... workhouse is not, in our parish—nor is he usually in any other—one of that class of men the better part of whose existence has passed away, and who drag out the remainder in some inferior situation, with just enough thought of the past, to feel degraded by, and discontented with the present. We are unable to guess precisely to our ...
— Sketches by Boz - illustrative of everyday life and every-day people • Charles Dickens

... than any disaster. It will be seen that even what we justly account our chief blessings were not without alloy. It will be seen that the system which effectually secured our liberties against the encroachments of kingly power gave birth to a new class of abuses from which absolute monarchies are exempt. It will be seen that, in consequence partly of unwise interference, and partly of unwise neglect, the increase of wealth and the extension of trade produced, together with immense good, some ...
— The History of England from the Accession of James II. - Volume 1 (of 5) • Thomas Babington Macaulay

... interest on the subject of his visit. "Do you know, Bourrienne," said he, "that I have been performing the duties of professor?"—"you, General!"—"Yes! and I did not acquit myself badly. I examined the pupils in the mathematical class; and I recollected enough of my Bezout to make some demonstrations before them. I went everywhere, into the bedrooms and the dining-room. I tasted the soup, which is better than we used to have at Brienne. I must devote serious attention to public education ...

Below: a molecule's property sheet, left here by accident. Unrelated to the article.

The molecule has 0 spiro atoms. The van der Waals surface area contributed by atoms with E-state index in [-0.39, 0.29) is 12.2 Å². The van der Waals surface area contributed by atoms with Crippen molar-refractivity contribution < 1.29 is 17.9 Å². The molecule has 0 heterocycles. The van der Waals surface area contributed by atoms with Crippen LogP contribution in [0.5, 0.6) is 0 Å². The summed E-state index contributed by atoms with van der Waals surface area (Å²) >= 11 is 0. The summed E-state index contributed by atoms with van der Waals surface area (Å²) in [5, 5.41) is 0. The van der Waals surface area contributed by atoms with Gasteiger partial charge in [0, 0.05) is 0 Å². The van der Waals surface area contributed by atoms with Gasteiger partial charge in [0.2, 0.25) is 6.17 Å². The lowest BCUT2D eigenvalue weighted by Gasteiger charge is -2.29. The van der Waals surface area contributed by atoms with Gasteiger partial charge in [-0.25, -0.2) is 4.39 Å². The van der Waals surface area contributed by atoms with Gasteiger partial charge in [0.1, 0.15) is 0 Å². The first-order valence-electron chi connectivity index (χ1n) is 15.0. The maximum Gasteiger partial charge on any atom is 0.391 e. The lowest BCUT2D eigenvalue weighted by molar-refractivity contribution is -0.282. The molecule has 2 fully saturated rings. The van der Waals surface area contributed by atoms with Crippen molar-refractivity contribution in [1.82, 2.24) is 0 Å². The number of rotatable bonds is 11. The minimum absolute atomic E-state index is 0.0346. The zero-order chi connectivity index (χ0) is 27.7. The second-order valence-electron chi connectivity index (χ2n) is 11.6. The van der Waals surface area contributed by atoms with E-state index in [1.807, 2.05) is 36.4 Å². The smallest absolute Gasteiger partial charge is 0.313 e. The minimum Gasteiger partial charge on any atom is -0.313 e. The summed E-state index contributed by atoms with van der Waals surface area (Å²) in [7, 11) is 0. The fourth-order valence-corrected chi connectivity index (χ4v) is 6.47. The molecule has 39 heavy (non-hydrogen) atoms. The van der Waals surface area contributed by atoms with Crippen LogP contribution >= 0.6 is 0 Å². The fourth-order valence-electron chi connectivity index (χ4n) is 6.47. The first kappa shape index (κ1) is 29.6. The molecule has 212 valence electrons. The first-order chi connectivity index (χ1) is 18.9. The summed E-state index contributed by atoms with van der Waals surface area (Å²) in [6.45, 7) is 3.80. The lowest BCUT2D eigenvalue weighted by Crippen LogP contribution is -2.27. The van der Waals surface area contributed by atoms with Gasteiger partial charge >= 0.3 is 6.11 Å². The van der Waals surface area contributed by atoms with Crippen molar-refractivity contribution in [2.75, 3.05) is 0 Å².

— Memoirs of Napoleon Bonaparte, Complete • Louis Antoine Fauvelet de Bourrienne

... hinder it. In like manner by merely willing it he can also send them forthwith from the place whence he takes them, to Russia, or Calcutta, or anywhere else, and bring back the money he asks for them. Now should there be a man of this class living here, in the neighbourhood, or even in America, and he took a fancy to rob the warehouse, you will easily understand, with your unassisted reason, that then your peeled and boiled twigs would be of just as much avail, as a basin ...
— The Old Man of the Mountain, The Lovecharm and Pietro of Abano - Tales from the German of Tieck • Ludwig Tieck

... "Script" from which the pupil gets his first and most lasting impressions should be of large size and accurate form, and not of the nondescript character usually found in books of this class. That it should be free from superfluous line and flourish, and yet have grace and beauty. That it should be adapted ...
— New National First Reader • Charles J. Barnes, et al.